I made two that were identical, using Christmas candy fabrics I had collected. I thought it might be easier to 'double my recipe.' It turned out that it probably wasn't any easier. In fact it was a bit more confusing to do two projects all at one time, since each table runner consisted of three identical blocks plus sashing. That meant cutting and sewing 6 blocks at a time, which translated into 6, 12, or 24 of each piece. I figured that with two projects, I could illustrate and share my thoughts about what I refer to as 'quilting magic.'
Consider this my version of a study in magic.
This first photo, is what the item looks like when it is merely pieced and pressed, and pin basted. It is waiting to be quilted.
At this stage it is hard to imagine the finished item. The piecing and joining of each block is the dominant feature here, which really accentuates the precision of the cutting and sewing of each piece.
Imperfect points are obvious. If there are any puckers or less-than-perfect seams, this is where they are most evident.
It is almost finished. The quilting is done and the piece is quilted, and the binding is meticulously added to finish the edges.
Now, the quilting is the dominant feature. Any imperfections in piecing are far less obvious. It is the quilting that stands out. This happens to be machine quilting, but hand-quilting offers the same magic.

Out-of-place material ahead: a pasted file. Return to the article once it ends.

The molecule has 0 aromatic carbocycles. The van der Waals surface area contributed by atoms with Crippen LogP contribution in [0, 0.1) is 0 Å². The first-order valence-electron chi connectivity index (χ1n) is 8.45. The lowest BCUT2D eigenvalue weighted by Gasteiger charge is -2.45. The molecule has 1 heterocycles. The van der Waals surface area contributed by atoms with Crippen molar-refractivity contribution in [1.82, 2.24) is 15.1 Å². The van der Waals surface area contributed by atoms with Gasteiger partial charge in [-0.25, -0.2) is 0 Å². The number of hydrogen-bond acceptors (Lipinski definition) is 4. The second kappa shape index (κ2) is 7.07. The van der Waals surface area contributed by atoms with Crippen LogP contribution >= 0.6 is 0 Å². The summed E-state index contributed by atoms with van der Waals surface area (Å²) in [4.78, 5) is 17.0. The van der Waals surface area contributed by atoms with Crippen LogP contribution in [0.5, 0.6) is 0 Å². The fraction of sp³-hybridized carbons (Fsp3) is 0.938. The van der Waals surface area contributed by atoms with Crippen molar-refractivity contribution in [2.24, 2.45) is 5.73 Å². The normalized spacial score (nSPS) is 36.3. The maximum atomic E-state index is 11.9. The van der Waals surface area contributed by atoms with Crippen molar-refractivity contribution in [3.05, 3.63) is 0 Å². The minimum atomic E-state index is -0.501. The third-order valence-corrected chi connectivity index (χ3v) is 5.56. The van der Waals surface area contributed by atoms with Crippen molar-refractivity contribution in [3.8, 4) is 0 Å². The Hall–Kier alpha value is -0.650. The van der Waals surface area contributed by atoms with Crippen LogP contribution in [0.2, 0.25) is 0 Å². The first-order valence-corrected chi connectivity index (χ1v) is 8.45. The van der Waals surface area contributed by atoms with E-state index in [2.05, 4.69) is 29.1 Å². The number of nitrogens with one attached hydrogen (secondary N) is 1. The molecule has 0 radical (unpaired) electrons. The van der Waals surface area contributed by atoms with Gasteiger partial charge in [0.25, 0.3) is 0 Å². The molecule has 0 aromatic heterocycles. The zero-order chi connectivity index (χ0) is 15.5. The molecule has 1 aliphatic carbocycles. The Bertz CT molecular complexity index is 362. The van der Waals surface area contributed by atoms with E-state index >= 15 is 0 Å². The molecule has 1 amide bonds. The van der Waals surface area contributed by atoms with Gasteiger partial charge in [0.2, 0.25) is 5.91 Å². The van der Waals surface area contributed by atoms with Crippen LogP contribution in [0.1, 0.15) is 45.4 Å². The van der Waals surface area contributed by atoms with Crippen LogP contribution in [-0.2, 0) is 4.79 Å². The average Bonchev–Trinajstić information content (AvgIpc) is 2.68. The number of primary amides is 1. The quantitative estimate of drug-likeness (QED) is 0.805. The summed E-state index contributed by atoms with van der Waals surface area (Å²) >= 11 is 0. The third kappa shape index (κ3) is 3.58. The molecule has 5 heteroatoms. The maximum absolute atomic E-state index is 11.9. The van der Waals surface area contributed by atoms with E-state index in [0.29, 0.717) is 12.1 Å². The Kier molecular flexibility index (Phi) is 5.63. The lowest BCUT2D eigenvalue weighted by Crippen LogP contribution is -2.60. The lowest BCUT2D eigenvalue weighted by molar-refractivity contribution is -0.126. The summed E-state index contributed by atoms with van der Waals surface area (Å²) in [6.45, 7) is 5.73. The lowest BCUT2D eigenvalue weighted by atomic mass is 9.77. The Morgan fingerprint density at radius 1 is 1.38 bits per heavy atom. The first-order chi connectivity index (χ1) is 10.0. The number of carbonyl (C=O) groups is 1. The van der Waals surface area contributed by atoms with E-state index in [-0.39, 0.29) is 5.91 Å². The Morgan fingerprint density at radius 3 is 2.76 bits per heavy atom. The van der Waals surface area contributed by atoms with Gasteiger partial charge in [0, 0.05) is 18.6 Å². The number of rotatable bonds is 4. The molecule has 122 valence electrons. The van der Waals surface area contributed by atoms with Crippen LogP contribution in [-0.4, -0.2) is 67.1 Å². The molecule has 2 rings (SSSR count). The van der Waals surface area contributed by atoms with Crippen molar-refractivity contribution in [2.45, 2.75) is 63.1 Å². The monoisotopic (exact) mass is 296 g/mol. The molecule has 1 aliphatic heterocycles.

So, even if the stitching isn't perfect, and it rarely is, the eye seems to take in the overall look of the project.
But, it isn't finished yet.
I never consider a piece finished until after it takes its first bath, both washer in warm water and dryer at the regular setting. To me, this is where the real magic takes place.
I tend to stress out at this phase, because I've heard horror stories. Thankfully I've never experienced one. But because after all the work that has been put into a piece, the last thing you want to see is a color that bleeds into another or seams letting go, or whatever other calamity might be possible.
Whenever I wash a newly-completed quilt, I always use a Shout color-catcher. This product has never failed me. I highly recommend it. I've never been disappointed, even when washing browns, reds, blues, and black fabrics. The color-catcher has always done its job.
Each time I take a piece out of the dryer, I marvel at how it looks. The quilting causes some shrinkage in the fabric that makes it look like it has relaxed and nestled in around the stitches. I liken it to putting your head onto a soft pillow at night. Your head sinks down into the pillow resulting in the kind of absolute comfort that allows you to fall asleep.
I think washing a quilt enhances the beautiful texture that quilting creates.
Gone are any imperfections. There is no more thought about imperfect cutting, sewing, or less-than perfect points. Even slightly wobbly seams just no longer matter. What results from all the processes that make up quiltmaking--each one that I love--is to me, just simply magic.